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Hazard for aquatic organisms

Hazard for air

Hazard for terrestrial organisms

Hazard for predators

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Comprehensive CAS number search in internal databases as well as external databases, e.g. Toxbio, Embase, XToxline, RTECS, HSDB

Z CAS substance Title (Ti) Test sytem
(Organism - ORGN)
(Route - RTE)
test concentration
(Dose - DOSE)
(Effect - EFF)
reference (so) Summary (AB)
1 78-88-6 2,3-Dichloropropene The use of a biological early warning system to minimize risks associated with drinking water sources and wastewater discharges Fisch (Pimephales promelas für Laborstudien und Oncorhynchus mykiss bzw. Lepomis macrochirus für Feldstudien)       Gruber, David; Rasnake, William J. - Hazardous and Industrial Wastes (1997), 29th, 253-262 CODEN: HIWAEB; ISSN: 1044-0631 For online monitoring, chemical sensors are often used, but continuous, automated biomonitors can rapidly generate reliable, sensitive information concerning water quality. Sensitivity and reliability of an automated biomonitor to operate as a credible screening tool was tested, and performance in the laboratory and operating online at raw water intakes of drinking water plants was evaluated. The biomonitoring system used, Bio-Sensor Model 6012X, incorporated fish (Pimephales promelas for laboratory studies and Oncorhynchus mykiss and/or Lepomis macrochirus for field studies), electronics, and computer technologies to automatically, continuously assess water quality. Cu as copper sulfate was used as toxicant in laboratory studies of dechlorinated tap water and artificial wastewater. Sensitivity to malathion, formaldehyde, Cr, and diesel fuel, and organic compds. was tested in on-site studies. Bio-Sensor reliably detected sub-acute Cu concns. in both dechlorinated tap water and artificial wastewater within hours of exposure. Laboratory studies also demonstrated toxicity is closely related to other chemical and biol. parameters: dissolved organic C, total dissolved solids, BOD, hardness, alkalinity, and chelating or complexing of free ionic metal to reduce net toxicity of high total metal content. Field study results compared well with published literature values. It was concluded that the biomonitoring system was at least as sensitive as current toxicity tests are to detect most of the 25 compds. tested. Fish response is species specific relative to sensitivity to toxic material; therefore, selection of a valid indicator organism in biomonitoring systems should consider pollutants which might be encountered.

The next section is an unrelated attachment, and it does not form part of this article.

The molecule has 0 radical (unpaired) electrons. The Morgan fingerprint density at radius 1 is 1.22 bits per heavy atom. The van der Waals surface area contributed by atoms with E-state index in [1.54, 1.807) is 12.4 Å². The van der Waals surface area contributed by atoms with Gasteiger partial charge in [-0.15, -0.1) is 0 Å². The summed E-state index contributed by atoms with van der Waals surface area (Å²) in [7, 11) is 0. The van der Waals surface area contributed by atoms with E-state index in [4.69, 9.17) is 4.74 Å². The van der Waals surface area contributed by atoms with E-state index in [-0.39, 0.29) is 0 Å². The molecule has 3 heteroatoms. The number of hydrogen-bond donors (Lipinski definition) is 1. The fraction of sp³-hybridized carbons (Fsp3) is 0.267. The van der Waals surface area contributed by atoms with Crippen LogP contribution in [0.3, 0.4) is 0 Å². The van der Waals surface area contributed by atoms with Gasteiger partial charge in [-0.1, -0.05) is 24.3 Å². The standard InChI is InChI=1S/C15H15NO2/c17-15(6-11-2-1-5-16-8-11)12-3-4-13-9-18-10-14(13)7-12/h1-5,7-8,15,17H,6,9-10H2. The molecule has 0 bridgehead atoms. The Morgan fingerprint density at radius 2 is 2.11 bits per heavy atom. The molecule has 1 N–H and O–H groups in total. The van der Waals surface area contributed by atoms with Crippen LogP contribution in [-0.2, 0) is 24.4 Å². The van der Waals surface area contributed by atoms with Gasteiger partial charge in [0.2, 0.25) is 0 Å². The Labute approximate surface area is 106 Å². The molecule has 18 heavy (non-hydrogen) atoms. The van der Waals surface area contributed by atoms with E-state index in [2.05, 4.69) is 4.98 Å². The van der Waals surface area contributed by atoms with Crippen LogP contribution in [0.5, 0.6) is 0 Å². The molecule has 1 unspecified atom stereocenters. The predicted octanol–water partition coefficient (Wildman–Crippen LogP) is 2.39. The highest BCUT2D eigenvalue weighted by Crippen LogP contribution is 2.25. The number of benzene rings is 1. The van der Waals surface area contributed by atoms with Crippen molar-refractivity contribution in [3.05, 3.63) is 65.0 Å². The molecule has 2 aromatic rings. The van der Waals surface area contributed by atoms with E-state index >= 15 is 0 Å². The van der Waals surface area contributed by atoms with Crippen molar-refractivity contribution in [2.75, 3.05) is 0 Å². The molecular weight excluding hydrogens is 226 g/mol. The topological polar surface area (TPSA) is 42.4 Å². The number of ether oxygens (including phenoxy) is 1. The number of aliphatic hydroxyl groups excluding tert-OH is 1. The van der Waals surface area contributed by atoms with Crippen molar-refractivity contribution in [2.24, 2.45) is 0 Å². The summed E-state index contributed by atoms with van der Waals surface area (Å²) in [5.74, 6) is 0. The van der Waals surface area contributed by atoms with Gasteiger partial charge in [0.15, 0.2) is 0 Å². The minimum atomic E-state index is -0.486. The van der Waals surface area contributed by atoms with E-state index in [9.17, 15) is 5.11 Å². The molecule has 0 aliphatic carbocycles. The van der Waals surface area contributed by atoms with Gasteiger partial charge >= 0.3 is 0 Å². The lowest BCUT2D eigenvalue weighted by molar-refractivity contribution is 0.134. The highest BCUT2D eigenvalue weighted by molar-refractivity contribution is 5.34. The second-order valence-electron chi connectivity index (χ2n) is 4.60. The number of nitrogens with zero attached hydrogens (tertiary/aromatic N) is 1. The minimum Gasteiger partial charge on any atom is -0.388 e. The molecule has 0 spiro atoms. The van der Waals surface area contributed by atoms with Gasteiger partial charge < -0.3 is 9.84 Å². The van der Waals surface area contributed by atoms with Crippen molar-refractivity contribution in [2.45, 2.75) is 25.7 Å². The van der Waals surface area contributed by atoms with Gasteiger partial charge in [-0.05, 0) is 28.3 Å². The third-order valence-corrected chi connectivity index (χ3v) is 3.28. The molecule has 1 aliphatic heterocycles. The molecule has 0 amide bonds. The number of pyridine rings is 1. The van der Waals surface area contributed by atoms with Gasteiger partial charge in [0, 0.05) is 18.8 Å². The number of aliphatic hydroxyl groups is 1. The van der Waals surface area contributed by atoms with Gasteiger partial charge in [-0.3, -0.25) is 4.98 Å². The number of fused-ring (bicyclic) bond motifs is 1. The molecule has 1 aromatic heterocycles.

2 78-88-6 2,3-Dichloropropene Quantitative correlation studies between the acute lethal toxicity of 15 organic halides to the guppy (Poecilia reticulata) and chemical reactivity towards 4-nitrobenzylpyridine Fish guppy (Poecilia reticulata)   LC50; 14-day   Hermens, Joop; Busser, Frans; Leeuwanch, Peter; Musch, Aalt - Toxicological and Environmental Chemistry (1985), 9(3), 219-36 CODEN: TECSDY; ISSN: 0277-2248 The acute mortality [14-day median lethal concentration (LC50)] to the guppy of reactive organic halides (e.g., 2,3-dichloro-1-propene [78-88-6]) was determined These compds. were significantly more toxic than the nonreactive organic chems. with unspecific toxicity. The 14-day LC50 values of the compds. were correlated with hydrophobicity and a chemical reactivity parameter (reaction rate consts. with 4-nitrobenzylpyridine [49796-87-4]). The quality of the QSAR with chemical reactivity as parameter was much better than that of a QSAR with hydrophobicity.